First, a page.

TIRES AND WEIGHT NEED HELP! 
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 06-10-1999, 00:00 Post: 4961
D



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 TIRES AND WEIGHT, NEED HELP!

I need help, I will be purchasing a new compact soon and need to know the best way to set up the tractor to maximize stability on hilly terain. My property is 80% slope with pasture and woods. I have 750 ft + paved drive, also a fairly steep grade, which will require snow removal. I will not be using the tractor on my lawn. I can not decide on R1's or R4's since I have no experience with either one. I know R1's would max traction but would the lower and wider R4's add stability on hillsides and would they work as well as R1's in the snow. Also, would filling the tires add more stability than weights or is either way just as good? I dont mind spending the extra cash for rear weights if it means less hassel in the future. I plan to use rear mount mower for pasture since it is clean an relatively smooth and rear blade for snow removal. Any experienced comments or opinions on tire and weight setup for my situation would br greatly appreciated!!!






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 06-11-1999, 00:00 Post: 4966
Jack in IL



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 TIRES AND WEIGHT, NEED HELP!

If you had the same amount of liquid weight or cast wheel weight, the effect on stability and traction would be the same for either. Cast weight is a lot less hassle--see many recent posts on this. The tires should be set in the widest position front and rear for best stability. It seems as if your description of requirements indicates that traction on your paved driveway during snow removal may be the most demanding requirement. I don't think there is a clear cut answer on tires here. In fact any tire, (ag, turf, or industrial) may require chains in deep snow on hills. Note that slipping tire chains on paved surfaces will leave some scratch marks. My neighbor uses chains on a lawn and garden tractor and there are marks left in his level asphalt driveway from pushing snow.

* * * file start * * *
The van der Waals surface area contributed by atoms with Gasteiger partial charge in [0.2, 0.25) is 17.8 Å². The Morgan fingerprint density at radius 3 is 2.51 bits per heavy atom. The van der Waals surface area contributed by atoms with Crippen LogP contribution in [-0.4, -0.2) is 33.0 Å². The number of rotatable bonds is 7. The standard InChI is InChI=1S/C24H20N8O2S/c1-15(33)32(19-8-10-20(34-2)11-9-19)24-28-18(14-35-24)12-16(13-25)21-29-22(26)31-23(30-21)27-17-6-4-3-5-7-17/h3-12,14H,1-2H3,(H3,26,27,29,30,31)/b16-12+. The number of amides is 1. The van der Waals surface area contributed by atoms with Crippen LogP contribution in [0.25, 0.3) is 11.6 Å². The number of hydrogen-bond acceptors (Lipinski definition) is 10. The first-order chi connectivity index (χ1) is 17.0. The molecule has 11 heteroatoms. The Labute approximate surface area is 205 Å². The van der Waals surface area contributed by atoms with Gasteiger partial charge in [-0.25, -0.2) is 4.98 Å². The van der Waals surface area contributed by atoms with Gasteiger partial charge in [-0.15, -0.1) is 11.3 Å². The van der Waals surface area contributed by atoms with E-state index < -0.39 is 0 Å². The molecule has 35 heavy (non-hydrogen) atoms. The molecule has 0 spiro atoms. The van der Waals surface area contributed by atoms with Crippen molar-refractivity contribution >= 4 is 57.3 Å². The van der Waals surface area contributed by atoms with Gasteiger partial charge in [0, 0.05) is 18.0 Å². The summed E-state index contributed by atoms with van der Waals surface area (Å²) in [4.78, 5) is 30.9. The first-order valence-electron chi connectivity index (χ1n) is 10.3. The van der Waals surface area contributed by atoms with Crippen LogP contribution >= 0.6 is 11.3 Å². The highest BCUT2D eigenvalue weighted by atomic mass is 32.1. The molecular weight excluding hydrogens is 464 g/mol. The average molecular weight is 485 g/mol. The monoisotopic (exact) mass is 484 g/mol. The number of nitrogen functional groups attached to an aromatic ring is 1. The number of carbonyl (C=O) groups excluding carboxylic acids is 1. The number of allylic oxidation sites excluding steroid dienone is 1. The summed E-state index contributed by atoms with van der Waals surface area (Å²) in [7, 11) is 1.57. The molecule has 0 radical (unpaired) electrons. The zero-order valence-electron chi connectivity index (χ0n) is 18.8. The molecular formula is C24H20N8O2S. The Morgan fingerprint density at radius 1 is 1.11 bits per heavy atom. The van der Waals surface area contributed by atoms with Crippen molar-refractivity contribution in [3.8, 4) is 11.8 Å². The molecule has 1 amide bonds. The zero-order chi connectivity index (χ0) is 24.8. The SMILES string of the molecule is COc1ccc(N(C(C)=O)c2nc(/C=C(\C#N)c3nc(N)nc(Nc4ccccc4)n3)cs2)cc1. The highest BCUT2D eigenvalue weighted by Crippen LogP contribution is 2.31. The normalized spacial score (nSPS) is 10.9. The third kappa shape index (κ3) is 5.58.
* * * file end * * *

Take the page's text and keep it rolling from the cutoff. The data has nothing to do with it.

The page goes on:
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 06-11-1999, 00:00 Post: 4970
Dave



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 TIRES AND WEIGHT, NEED HELP!

Have someone with experience (dealer maybe) look at your property. If your property really has 80% slopes don't even consider a tractor. 80% slopes are way beyond the safe limit. My guess is you did some miscalculating on the slope.






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 06-11-1999, 00:00 Post: 4975
Brent



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 TIRES AND WEIGHT, NEED HELP!

Maybe he means 80% of his property is sloped.






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 06-11-1999, 00:00 Post: 4979
Dave



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 TIRES AND WEIGHT, NEED HELP!

If you do mean that 80% of your land is sloping never mind my prior post.






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 06-11-1999, 00:00 Post: 4982
MichaelSnyder

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 TIRES AND WEIGHT, NEED HELP!

I agree with Jacks advise for the most part. IMHO the main advantage to Liquid in thetires is "CHEAPER" COST. Again, IMHO Cast weights are MUCH better in many ways. 1st you can easilyalter the amount,effects, placement of the weight. Cast Weights can't spring a leak like Liquid in your tires can.Causing rusted rims, ruined grass, Polluted streams that your animals drink from (you mentioned its a pasture) and lastly they are not a mess to deal with, only Heavy!Down side=$. I would also suspect that the reason most farmers use Liquid is that they have 2-3 or more tractors. You don't want to switch weights everyday, nor could they afford Cast weights forevery single tractor. Your case of 1 compact tractor, I would opt for the Cast.R4 Ind tires will provide better floatation,wear,Durability than the Ag R1s. I would prefer the R4s because I feelthey are a very good compromise for most traction conditions. You didn't mention how steep these hills are, but Steep Hills & Compromises should not be used in the same sentence.If the angle of your "hills" are something your pick-up could handle (go R4s), Otherwise my I recommend the R1s.Better yet, have your dealer bring a demo model to your place. If he won't, find a new dealer.You are spending ALOT of money, the least he can do is allow even a brief demo.